In 16th century Venice, when a merchant must default on a large loan from an abused Jewish moneylender for a friend with romantic ambitions, the bitterly vengeful creditor demands a gruesome payment instead.
God has abandoned Heaven. It's 1985: the Reagans are in the White House and Death swings the scythe of AIDS. In Manhattan, Prior Walter tells Lou, his lover of four years, he's ill; Lou bolts. As disease and loneliness ravage Prior, guilt invades Lou. Joe Pitt, an attorney who is Mormon and Republican, is pushed by right-wing fixer Roy Cohn toward a job at the Justice Department. Both Pitt and Cohn are in the closet: Pitt out of shame and religious turmoil, Cohn to preserve his power and access. Pitt's wife Harper is strung out on Valium, aching to escape a sexless marriage. An angel invites Prior to be a prophet in death. Pitt's mother and Belize, a close friend, help Prior choose. Written by
When Louis takes Joe to his Alphabet City (tenement) apartment, he opens his door which is in a long line of doors down the hallway. Once inside, he suddenly has two large windows, front and back, where there shouldn't be windows because there are more apartments on either side of his. See more »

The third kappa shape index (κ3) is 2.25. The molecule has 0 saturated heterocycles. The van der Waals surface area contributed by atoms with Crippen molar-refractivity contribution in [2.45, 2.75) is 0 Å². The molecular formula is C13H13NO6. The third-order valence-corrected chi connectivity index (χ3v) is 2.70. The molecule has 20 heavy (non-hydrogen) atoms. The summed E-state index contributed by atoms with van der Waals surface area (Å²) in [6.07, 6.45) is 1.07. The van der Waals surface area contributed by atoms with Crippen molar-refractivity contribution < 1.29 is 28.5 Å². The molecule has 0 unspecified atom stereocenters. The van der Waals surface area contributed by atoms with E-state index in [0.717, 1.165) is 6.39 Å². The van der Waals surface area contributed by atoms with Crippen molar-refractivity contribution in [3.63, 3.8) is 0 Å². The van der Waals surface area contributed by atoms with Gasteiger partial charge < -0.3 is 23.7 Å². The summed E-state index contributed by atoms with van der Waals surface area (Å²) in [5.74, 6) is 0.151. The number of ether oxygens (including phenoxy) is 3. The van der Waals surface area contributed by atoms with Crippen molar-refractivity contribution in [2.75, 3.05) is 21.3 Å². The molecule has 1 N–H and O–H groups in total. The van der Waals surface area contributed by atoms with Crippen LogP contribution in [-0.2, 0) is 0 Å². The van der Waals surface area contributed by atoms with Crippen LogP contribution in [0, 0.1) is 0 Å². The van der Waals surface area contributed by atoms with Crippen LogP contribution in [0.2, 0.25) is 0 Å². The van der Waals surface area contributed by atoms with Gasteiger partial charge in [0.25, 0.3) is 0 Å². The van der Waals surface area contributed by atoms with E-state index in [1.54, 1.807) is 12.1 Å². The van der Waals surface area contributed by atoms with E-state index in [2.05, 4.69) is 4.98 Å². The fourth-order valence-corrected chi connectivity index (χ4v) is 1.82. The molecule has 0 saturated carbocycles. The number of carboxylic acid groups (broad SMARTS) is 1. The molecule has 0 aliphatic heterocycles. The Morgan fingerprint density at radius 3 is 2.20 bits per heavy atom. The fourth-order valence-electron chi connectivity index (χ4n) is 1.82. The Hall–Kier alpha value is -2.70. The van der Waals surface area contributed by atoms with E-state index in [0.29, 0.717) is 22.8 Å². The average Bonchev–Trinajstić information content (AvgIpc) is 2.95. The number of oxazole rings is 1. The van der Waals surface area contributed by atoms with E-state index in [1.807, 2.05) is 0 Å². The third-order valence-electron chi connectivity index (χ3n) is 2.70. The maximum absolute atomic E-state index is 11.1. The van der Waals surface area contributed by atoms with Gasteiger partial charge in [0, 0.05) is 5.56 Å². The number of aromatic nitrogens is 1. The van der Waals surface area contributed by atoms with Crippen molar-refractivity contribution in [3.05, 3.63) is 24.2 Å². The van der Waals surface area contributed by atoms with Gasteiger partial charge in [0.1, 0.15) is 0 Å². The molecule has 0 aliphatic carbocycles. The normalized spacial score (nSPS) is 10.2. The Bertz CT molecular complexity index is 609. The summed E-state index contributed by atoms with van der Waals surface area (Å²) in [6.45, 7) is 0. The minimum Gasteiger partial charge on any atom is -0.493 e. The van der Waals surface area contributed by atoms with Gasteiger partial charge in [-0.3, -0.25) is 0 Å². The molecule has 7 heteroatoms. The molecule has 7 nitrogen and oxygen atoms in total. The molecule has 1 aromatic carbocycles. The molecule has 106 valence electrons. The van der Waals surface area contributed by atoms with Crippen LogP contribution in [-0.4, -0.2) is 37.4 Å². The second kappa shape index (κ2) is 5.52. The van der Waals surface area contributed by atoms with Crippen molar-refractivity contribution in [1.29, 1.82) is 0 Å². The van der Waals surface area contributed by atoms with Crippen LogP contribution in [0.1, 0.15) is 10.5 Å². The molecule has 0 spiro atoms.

I am by far the youngest to submit a comment about "Angels in America" and I must say that all the negative comments are ridiculous. I have never been so moved by a film since I watched "David and Lisa." The acting was superb and the script was beyond beautiful. I can not for the LIFE of me understand why people would be offended by the film. With all the homosexuality aside, the direction, cinematography, and writing has been the best that I have seen to EVER come out of HBO let alone a Miniseries. Why can't any of you who hated the movie so much step back and appreciate it for what it really is, a great piece of art.
"Angels in America" was inspiring, touching, and beautiful and I wish they made it longer!
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